Latest posts by Overthinker Ach (see all)

I am a MBA graduate from a tier-I college. About a year ago, I quit my well paying job in Mumbai to move to Bangalore post my marriage. My husband, also a tier I MBA is working as the Marketing Manager of an IT start-up in Bangalore. When I quit my job some 14 months ago, I was over-confident and thought I would easily find a job. I also decided to be picky in the first 5 months. Now 14 months later, I am unemployed and in no position to be picky. Bangalore is an expensive city and I am a materialistic person. My husband is earning sufficiently well. But, the greeds of the materialistic world…

 

A few days ago I took up a teaching job with one of the big coaching institute chains for some ‘additional income’. I now take Mathematics, data interpretation and reasoning lectures for students preparing for various entrance examinations.

 

I recently came across a very interesting person in one of my lectures. I was teaching Mathematics to a batch of children with a not so great aptitude for Mathematics. Whether you are Mathematically inclined or not, you can imagine the course of my lecture. Now the coaching center where I was taking this lecture is situated in one of the Bangalore suburbs, inhabited by the lower middle class. And consequentially the students were different from my other students. They were struggling with the course. But more than the course, they were struggling with the language.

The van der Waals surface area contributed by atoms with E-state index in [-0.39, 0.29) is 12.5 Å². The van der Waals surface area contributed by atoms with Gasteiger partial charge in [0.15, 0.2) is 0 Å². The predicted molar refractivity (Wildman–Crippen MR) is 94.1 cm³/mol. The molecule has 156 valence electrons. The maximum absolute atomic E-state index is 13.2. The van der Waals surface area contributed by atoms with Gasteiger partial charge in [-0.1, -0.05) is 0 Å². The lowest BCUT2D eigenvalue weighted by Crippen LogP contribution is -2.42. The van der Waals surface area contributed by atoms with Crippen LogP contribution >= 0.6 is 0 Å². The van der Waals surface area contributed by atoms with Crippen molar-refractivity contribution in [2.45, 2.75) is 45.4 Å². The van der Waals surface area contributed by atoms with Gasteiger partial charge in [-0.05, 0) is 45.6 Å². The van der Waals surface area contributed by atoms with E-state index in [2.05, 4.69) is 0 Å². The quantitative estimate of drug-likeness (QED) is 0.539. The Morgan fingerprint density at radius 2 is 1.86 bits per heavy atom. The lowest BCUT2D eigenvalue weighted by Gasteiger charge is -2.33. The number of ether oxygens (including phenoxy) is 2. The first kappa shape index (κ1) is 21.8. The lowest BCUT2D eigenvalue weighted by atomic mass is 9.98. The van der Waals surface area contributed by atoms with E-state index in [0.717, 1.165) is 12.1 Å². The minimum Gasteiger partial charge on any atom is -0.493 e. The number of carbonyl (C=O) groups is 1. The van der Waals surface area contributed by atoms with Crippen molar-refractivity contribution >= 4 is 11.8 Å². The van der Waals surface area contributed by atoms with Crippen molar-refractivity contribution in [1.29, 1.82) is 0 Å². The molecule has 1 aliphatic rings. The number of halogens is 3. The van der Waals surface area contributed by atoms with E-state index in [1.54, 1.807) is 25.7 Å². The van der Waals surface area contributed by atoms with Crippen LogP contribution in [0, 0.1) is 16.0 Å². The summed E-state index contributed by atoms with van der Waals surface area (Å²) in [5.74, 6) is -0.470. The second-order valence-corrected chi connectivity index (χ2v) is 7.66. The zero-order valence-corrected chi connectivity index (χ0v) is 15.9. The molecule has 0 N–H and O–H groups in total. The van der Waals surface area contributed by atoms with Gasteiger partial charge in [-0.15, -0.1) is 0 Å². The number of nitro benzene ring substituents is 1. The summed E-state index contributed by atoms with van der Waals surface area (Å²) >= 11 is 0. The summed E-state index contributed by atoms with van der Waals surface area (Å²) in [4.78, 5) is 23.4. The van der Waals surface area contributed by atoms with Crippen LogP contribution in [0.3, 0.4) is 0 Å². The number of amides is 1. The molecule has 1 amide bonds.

I had a lecture with this particular batch one day from 6:00 pm to 8:00 pm in the evening. At around 7:45 pm, a student gets up and asks permission to leave. Now, I recently started taking lectures and this has not happened with me before. Perplexed, I asked the student the reason for leaving. He told me he had duty. Now duty is a word generally used by the labor in Bangalore to denote security guard shifts. Moreover during my previous lecture with the same batch, I had seen this fellow leaving on an old Hero bicycle. Both the things piqued my curiosity and I asked him whether he was working. When he answered in the affirmative, I asked him where he was working. He told me he was working as a security guard nearby and had taken this coaching to give the railway’s exam and land a white collared job.

 

His effort to turn his life around really impressed me. Now a security guard in Bangalore earns a maximum of Rs. 12,000 per month. He is managing his expenses and the coaching institute fee with just this 12000. Moreover he is working and studying together so that he can turn around his life. My heart out for him and I told him I will pray for him. As clichéd as it sounds, I genuinely meant it.

 

Every now and then, I come across people who do not come from privileged backgrounds and often have a hard life. But they don’t let it get to them and instead work on turning their lives around. Such people always give me renewed energy and perspective for life.

 

I hope the story of this person gave you too a renewed energy and perspective. Thank you for reading and have a nice day J

Facebook Comments

Leave a Reply